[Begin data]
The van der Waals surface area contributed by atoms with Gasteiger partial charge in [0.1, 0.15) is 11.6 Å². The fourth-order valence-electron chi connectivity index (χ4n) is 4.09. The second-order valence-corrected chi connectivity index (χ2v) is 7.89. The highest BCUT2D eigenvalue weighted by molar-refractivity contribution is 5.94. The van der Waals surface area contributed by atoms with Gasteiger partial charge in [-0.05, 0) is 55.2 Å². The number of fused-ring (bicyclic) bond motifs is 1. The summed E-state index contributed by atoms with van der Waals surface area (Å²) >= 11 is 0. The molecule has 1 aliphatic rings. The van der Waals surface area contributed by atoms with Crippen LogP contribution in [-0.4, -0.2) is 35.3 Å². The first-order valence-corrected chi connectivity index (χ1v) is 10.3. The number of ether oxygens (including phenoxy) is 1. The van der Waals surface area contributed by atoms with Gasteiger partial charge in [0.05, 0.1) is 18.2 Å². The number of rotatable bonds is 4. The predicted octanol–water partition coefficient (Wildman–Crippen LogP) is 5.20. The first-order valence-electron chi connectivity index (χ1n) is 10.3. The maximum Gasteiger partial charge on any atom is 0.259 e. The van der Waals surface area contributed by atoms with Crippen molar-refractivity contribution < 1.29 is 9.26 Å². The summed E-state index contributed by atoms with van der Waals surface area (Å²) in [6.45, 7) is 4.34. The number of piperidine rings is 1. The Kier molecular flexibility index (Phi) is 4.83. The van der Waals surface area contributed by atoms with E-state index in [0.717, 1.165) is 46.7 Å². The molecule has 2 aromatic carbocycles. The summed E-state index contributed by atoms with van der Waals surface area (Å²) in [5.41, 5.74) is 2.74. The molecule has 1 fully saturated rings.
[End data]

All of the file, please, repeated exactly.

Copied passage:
The van der Waals surface area contributed by atoms with Gasteiger partial charge in [0.1, 0.15) is 11.6 Å². The fourth-order valence-electron chi connectivity index (χ4n) is 4.09. The second-order valence-corrected chi connectivity index (χ2v) is 7.89. The highest BCUT2D eigenvalue weighted by molar-refractivity contribution is 5.94. The van der Waals surface area contributed by atoms with Gasteiger partial charge in [-0.05, 0) is 55.2 Å². The number of fused-ring (bicyclic) bond motifs is 1. The summed E-state index contributed by atoms with van der Waals surface area (Å²) >= 11 is 0. The molecule has 1 aliphatic rings. The van der Waals surface area contributed by atoms with Crippen LogP contribution in [-0.4, -0.2) is 35.3 Å². The first-order valence-corrected chi connectivity index (χ1v) is 10.3. The number of ether oxygens (including phenoxy) is 1. The van der Waals surface area contributed by atoms with Gasteiger partial charge in [0.05, 0.1) is 18.2 Å². The number of rotatable bonds is 4. The predicted octanol–water partition coefficient (Wildman–Crippen LogP) is 5.20. The first-order valence-electron chi connectivity index (χ1n) is 10.3. The maximum Gasteiger partial charge on any atom is 0.259 e. The van der Waals surface area contributed by atoms with Crippen molar-refractivity contribution < 1.29 is 9.26 Å². The summed E-state index contributed by atoms with van der Waals surface area (Å²) in [6.45, 7) is 4.34. The number of piperidine rings is 1. The Kier molecular flexibility index (Phi) is 4.83. The van der Waals surface area contributed by atoms with E-state index in [0.717, 1.165) is 46.7 Å². The molecule has 2 aromatic carbocycles. The summed E-state index contributed by atoms with van der Waals surface area (Å²) in [5.41, 5.74) is 2.74. The molecule has 1 fully saturated rings.